The farmers no longer need to worry about whether or not this -- they'll be re-enrolled in the program. As of this moment, you will be. We're taking action now rather than waiting so that there's certainty when it comes to planning. I'm also directing the Secretary to enroll farmers for an additional 800,000 acres of land. (Applause.)
Secondly, we're going to expand the conservation program to cover vital grasslands that often serve as borders of farmlands. I'm ordering the Secretary of Agriculture to help protect 250,000 acres of grasslands, which are the home of several species of birds, including the Northern Bobwhite Quail. By expanding this program, our goal is to increase the quail population by about 750,000 birds a year.
Thirdly, we're going to expand the conservation program to cover wetlands that are not -- (applause) -- the CRP now covers wetlands that are in a flood plain. But if you're out of a flood plain -- if your wetlands are out of a flood plain, you're not currently eligible for the program. These wetlands are what the farmers around here call "prairie potholes," and offer a home for pheasants and ducks and other birds. These prairie potholes will now be a part of the CRP, and that's good for wildlife. I'm also making available resources needed to help farmers protect 250,000 acres of such wetlands. This is part of an initiative that I outlined last Earth Day which was to restore, improve and protect at least 3 million wetland acres over the next five years.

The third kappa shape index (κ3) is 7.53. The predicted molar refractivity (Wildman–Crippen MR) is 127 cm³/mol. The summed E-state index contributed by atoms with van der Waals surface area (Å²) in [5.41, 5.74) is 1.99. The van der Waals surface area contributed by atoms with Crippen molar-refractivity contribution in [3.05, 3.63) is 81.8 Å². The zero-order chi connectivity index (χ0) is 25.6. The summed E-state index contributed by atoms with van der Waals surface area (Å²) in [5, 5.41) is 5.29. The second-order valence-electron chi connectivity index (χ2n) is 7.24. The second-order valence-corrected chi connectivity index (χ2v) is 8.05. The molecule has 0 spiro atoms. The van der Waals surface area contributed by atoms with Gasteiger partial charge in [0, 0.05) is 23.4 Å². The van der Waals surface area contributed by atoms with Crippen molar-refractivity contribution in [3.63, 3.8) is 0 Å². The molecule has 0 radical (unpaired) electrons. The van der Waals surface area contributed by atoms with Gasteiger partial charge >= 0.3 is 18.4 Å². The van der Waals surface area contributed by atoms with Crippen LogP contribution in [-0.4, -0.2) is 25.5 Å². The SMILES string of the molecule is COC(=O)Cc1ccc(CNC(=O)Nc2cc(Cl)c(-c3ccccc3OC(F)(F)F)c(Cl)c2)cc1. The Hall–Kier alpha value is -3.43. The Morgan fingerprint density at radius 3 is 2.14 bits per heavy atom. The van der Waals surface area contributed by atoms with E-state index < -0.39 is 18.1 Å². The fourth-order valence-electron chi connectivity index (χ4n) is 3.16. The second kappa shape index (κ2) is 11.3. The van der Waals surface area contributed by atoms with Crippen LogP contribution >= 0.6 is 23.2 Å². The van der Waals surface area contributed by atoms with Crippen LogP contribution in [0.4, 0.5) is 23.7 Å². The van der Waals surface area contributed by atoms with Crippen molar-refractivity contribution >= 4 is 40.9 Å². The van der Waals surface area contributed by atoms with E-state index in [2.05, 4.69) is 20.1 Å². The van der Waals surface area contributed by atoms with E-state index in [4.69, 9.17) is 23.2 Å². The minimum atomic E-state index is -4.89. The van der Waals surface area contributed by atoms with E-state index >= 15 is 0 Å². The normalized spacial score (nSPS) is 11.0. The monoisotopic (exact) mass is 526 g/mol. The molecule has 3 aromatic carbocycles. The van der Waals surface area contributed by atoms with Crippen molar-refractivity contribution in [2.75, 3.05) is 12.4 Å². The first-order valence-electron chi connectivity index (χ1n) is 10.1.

AUDIENCE MEMBER: Thank you, Mr. President. (Applause.)
THE PRESIDENT: And that's what I'm here to announce. I'm here to announce we can do a good job of conserving nature by empowering our farmers and ranchers. I want to thank the wildlife people that are here. I want to thank you for your practical way of approaching important issues for our country. I particularly want to thank the farmers and ranchers who are here for doing what you were raised to do, which is feed us, and help clothe us, and in the meantime, protect your land, which is good for the country.
I'm honored to be here. Mr. Mayor, thanks for coming. It's great to be -- it's great to be in a part of the world where people work with their hands and make a living off the land.
God bless you all, and may God continue to bless our great country. Thank you very much. (Applause.)
END 3:09 P.M. CDT